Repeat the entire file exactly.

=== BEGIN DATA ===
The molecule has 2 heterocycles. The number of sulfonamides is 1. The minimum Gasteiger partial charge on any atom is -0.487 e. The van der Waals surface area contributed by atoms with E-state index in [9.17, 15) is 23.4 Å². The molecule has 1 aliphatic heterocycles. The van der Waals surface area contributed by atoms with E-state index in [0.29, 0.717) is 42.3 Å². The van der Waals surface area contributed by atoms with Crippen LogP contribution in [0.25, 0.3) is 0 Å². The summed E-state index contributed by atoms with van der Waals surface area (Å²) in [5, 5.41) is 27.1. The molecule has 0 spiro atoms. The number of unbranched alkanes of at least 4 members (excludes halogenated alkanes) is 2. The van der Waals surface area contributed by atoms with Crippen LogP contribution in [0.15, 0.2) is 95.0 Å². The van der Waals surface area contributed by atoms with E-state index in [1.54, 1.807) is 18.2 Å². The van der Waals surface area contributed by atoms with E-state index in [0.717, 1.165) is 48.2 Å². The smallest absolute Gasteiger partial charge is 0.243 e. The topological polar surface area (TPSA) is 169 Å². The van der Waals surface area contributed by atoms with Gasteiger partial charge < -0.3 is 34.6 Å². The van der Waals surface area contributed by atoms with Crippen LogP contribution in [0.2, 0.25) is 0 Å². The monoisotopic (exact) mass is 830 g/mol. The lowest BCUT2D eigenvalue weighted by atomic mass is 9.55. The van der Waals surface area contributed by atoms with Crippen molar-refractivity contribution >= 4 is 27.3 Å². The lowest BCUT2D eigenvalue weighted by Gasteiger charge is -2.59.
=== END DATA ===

The molecule has 2 heterocycles. The number of sulfonamides is 1. The minimum Gasteiger partial charge on any atom is -0.487 e. The van der Waals surface area contributed by atoms with E-state index in [9.17, 15) is 23.4 Å². The molecule has 1 aliphatic heterocycles. The van der Waals surface area contributed by atoms with E-state index in [0.29, 0.717) is 42.3 Å². The van der Waals surface area contributed by atoms with Crippen LogP contribution in [0.25, 0.3) is 0 Å². The summed E-state index contributed by atoms with van der Waals surface area (Å²) in [5, 5.41) is 27.1. The molecule has 0 spiro atoms. The number of unbranched alkanes of at least 4 members (excludes halogenated alkanes) is 2. The van der Waals surface area contributed by atoms with Crippen LogP contribution in [0.15, 0.2) is 95.0 Å². The van der Waals surface area contributed by atoms with E-state index in [1.54, 1.807) is 18.2 Å². The van der Waals surface area contributed by atoms with E-state index in [0.717, 1.165) is 48.2 Å². The smallest absolute Gasteiger partial charge is 0.243 e. The topological polar surface area (TPSA) is 169 Å². The van der Waals surface area contributed by atoms with Gasteiger partial charge < -0.3 is 34.6 Å². The van der Waals surface area contributed by atoms with Crippen LogP contribution in [0.2, 0.25) is 0 Å². The monoisotopic (exact) mass is 830 g/mol. The lowest BCUT2D eigenvalue weighted by atomic mass is 9.55. The van der Waals surface area contributed by atoms with Crippen molar-refractivity contribution >= 4 is 27.3 Å². The lowest BCUT2D eigenvalue weighted by Gasteiger charge is -2.59.